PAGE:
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            15 / 07 / 16

            ​Nike’s ‘Da Da Ding’ finally shows female Indian athletes at full throttle

            • “I don't do it / Unless I go full throttle”

              Gener8ion feat. Gizzle

            • Nike’s ‘Da Da Ding’ ad, which foregrounds female Indian athletes, is going viral in India. It’s being celebrated not only by women athletes but also innumerable other Indian women across the country who have to negotiate many visible and invisible barriers just to live an active lifestyle.


              The bronzed up, powerful, self-assured, goddesses of grit and determination keep punching through the stereotypes about female athletes that a patriarchal society offers them. The commercial isn’t just inclusive of women, nor does it attempt to empower them from without. It instead acknowledges their ability as signified by the verse, “Anything they can do, we can do better.”

              The men portrayed in this film are on the periphery. Shown as bewildered and marginal, one can easily miss their presence altogether. Therein lies the film’s most powerful statement: showcasing these athletes in the absence of male context, celebrating them for who they are in their own right. The ad successfully evades the male gaze, apart from a few frames of athletes dancing in front of a truck. This is the only sore point in the film as the athletes are out of character, becoming objectified by playing to the gallery, a break with the the tone and body language established earlier.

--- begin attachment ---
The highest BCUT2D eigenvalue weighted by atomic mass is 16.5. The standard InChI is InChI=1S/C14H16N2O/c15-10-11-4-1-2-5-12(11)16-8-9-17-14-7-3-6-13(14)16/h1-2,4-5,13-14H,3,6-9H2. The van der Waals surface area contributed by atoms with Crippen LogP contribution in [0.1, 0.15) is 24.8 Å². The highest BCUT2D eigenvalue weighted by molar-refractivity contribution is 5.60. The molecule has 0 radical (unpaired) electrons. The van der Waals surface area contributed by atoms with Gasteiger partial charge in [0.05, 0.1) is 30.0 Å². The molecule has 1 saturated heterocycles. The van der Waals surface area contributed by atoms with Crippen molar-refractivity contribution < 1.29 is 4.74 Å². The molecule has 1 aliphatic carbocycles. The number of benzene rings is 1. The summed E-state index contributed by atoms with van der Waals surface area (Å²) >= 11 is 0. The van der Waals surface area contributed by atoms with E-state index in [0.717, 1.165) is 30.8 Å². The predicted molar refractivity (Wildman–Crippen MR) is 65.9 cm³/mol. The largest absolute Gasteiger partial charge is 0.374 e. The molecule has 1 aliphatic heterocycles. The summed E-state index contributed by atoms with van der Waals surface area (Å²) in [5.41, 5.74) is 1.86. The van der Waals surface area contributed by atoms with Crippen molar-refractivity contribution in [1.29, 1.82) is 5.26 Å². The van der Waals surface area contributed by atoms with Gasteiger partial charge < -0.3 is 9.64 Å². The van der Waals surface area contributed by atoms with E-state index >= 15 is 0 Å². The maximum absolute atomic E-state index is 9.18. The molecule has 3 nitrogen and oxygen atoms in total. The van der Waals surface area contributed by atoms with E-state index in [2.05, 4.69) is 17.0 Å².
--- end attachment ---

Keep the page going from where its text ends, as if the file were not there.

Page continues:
• In a country where sports are seen as a male domain and female athletes drop out of sports at twice the rate of men, women have to navigate social, gender and familial bias before succeeding as athletes. If striving to be an athlete itself wasn’t hard enough, with these additional barriers, women who succeed as athletes need to be extremely determined. ‘Da Da Ding Let’s Go’ celebrates the desire of these athletes to reduce barriers to background noise and stay committed to their goals. Every time a woman athlete succeeds in India, she blazes a trail and reduces the barriers for others to follow in her footsteps.

              This film comes at an interesting time in India. A feminist discourse has recently taken shape and, to a certain extent in urban India, women are able to break traditional social conventions. For many women, this film is their fantasy played out in front of them, resonating strongly as they remember the opportunities they missed out on.

              Apart from Deepika Padukone, a former national badminton player and now probably the most popular Bollywood actress, the average Indian will be hard pressed to recognize any other female athletes in the ad. It’s a reflection of their struggle to gain recognition in a society obsessed only with men’s cricket. Here’s hoping that through this film, a few of them become more recognizable. More importantly for young women watching this film, hopefully the women in the ad serve as role models, leading them to claim their rightful place alongside men in the pantheon of Indian sport-stars.

              • Article by Sriharsh Mallela